This is different from C++, where vtable pointer is embedded into the object itself during construction.


Having seen all these examples, I am warming up to Scala-style implicit parameters. Consider this hypothetical bit of Rust code with Zig-style vectors:

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{
    let mut a = get_allocator();
    let mut xs = Vec::new();
    let mut ys = Vec::new();
    xs.push(&mut a, 1);
    ys.push(&mut a, 2);
}

The problem here is Drop — freeing the vectors requires access to the allocator, and it’s unclear how to provide one. Zig dodges the problem by using defer statement rather than destructors. In Rust with implicit parameters, I imagine the following would work:

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impl<implicit a: &mut Allocator, T> Drop for Vec<T>

To conclude, I want to share one last example where CSDI thinking helped me to discover a better application-level architecture.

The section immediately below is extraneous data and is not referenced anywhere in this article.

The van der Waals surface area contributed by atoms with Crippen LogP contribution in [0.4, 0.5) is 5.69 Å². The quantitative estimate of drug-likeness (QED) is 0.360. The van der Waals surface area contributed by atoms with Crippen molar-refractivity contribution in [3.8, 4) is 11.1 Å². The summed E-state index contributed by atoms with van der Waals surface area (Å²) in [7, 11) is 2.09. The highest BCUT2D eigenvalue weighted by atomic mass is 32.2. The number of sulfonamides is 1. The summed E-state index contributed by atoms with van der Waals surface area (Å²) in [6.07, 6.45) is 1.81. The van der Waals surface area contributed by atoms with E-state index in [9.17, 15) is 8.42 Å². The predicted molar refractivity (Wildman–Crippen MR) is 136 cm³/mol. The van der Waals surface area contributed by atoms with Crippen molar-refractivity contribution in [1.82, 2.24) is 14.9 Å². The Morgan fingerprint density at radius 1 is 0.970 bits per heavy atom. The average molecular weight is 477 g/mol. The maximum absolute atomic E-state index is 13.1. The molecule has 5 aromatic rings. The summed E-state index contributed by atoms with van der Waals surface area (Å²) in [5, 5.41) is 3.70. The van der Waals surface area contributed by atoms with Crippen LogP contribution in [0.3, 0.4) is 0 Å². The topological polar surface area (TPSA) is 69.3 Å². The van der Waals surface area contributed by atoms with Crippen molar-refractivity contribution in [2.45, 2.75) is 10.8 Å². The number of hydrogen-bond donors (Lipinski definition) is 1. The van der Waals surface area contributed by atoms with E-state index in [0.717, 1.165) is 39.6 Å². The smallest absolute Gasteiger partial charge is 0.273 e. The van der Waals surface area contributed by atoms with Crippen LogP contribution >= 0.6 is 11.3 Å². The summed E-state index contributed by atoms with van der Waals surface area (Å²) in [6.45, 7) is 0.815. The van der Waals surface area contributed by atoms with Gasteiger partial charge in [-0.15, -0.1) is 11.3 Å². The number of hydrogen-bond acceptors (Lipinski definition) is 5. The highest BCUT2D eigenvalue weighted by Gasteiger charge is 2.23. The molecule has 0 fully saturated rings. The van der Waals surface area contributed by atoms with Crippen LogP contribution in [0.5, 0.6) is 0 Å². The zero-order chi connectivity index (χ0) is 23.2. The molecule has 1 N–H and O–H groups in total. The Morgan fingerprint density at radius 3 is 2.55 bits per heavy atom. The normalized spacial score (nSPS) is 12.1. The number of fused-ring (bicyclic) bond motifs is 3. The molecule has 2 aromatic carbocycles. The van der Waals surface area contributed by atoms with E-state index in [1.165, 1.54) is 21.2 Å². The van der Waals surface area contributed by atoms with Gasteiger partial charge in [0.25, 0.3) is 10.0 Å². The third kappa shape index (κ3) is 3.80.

A lot of rust-analyzer’s behavior is configurable. There are toggles for inlay hints, completion can be tweaked, and some features work differently depending on the editor. The first implementation was to store a global Config struct together with the rest of analysis state. Various subsystems then read bits of this Config. To avoid coupling distinct features together via this shared struct, config keys were dynamic:

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type Config = HashMap<String, String>;

This system worked, but felt rather awkward.

The current implementation is much simpler. Rather than storing a single Config as a part of the state, each method now accepts a specific config parameter:

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fn get_completions(
    analysis: &Analysis,
    config: &CompletionConfig,
    file: FileId,
    offset: usize,
)

fn get_inlay_hints(
    analysis: &Analysis,
    config: &HintsConfig,
    file: FileId,
)

Not only the code is simpler, it is more flexible. Because configuration is no longer a part of the state, it is possible to use different configs for the same functionality depending on the context. For example, explicitly invoked completion might be different from the asynchronous one.

Discussion on /r/rust.